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Your 3rd Grader's Social Life

Your 3rd Grader

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based on 6 ratings
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Updated on Jun 10, 2013

It's easy to see how third grade spells new social challenges: smack-dab in the middle of elementary school, third graders are eager to be bigger, older, and cooler than can be. For this reason, third grade is the time when the social attitudes that will characterize the years to come, are defined. Whether it's games, clothes, or groups, third grade is when some kids begin to be “in,” while others are “out.”

According to experienced elementary school counselor Mary Pat McCartney, third grade is the time when social relationships become exclusive. “You can really start to see the development of some cliques,” says McCartney, and exclusion begins to become a social practice. “Kids are more in charge of organizing social activities and picking teams, and you start to see students being left out.”

Chief among a third grader's concerns is the desire to fit in. Children who are “different” - whether this means wearing outdated clothing, keeping to themselves, or generally being reluctant to conform to the group – are more likely to be excluded from social activities and groups of friends. For this reason, third graders begin to strive toward social conformity. “You don't want to be perceived as different because you might be left out,” says McCartney.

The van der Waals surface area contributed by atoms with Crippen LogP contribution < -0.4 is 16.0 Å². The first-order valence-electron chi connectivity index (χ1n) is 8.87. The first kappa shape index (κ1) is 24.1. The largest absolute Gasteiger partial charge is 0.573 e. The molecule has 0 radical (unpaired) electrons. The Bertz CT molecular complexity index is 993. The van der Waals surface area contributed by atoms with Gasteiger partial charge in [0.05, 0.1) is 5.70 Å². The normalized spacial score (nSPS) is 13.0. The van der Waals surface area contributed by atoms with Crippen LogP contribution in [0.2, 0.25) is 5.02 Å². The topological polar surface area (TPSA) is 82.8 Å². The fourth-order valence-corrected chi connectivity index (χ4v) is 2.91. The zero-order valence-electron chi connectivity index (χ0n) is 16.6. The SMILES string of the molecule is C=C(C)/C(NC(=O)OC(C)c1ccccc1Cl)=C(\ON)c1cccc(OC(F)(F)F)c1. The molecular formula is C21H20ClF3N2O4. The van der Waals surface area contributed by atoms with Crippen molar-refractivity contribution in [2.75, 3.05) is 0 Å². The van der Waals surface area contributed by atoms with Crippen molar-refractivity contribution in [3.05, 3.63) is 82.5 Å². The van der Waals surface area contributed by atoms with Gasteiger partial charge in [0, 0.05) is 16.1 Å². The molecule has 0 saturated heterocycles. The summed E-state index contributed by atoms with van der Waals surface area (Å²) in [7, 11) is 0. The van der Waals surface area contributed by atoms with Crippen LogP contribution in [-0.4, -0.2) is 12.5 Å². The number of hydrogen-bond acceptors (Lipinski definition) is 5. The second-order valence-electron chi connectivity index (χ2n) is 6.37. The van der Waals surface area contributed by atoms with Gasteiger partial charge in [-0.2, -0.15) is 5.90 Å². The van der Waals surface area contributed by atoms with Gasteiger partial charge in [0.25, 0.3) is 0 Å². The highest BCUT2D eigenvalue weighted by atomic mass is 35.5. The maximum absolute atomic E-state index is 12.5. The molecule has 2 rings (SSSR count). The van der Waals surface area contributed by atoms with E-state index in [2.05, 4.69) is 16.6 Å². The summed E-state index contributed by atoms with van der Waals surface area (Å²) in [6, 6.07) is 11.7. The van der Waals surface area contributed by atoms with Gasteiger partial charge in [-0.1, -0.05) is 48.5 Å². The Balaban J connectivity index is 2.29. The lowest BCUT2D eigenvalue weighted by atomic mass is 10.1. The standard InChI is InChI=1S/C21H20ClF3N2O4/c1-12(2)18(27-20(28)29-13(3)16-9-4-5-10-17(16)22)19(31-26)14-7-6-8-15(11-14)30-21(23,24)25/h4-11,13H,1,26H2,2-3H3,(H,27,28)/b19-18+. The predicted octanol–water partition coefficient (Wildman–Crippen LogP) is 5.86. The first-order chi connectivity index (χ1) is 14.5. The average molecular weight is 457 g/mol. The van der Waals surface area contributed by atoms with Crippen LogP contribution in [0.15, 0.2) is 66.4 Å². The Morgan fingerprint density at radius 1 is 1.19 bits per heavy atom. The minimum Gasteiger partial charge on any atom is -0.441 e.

Fortunately, parents can help to ease third grade troubles by modeling sympathetic, inclusive social interactions. Although it may be hard for children to understand how others might be feeling, help them by asking how they would feel if they weren't invited to play a game or attend a birthday party. Be sure to show concern and support for others while at home: kids will pick up on angry or dismissive behavior, and take it straight back to the playground.

Don't be afraid to ask your child's teacher or school counselor how your child is doing socially. He or she will have a wealth of information and advice to share with you. Third grade is a pivotal moment: it marks the time when children are simultaneously becoming individuals and striving to remain part of the group. And because this struggle may last until high school and beyond, the social skills your child develops early on will smooth the way for years to come.

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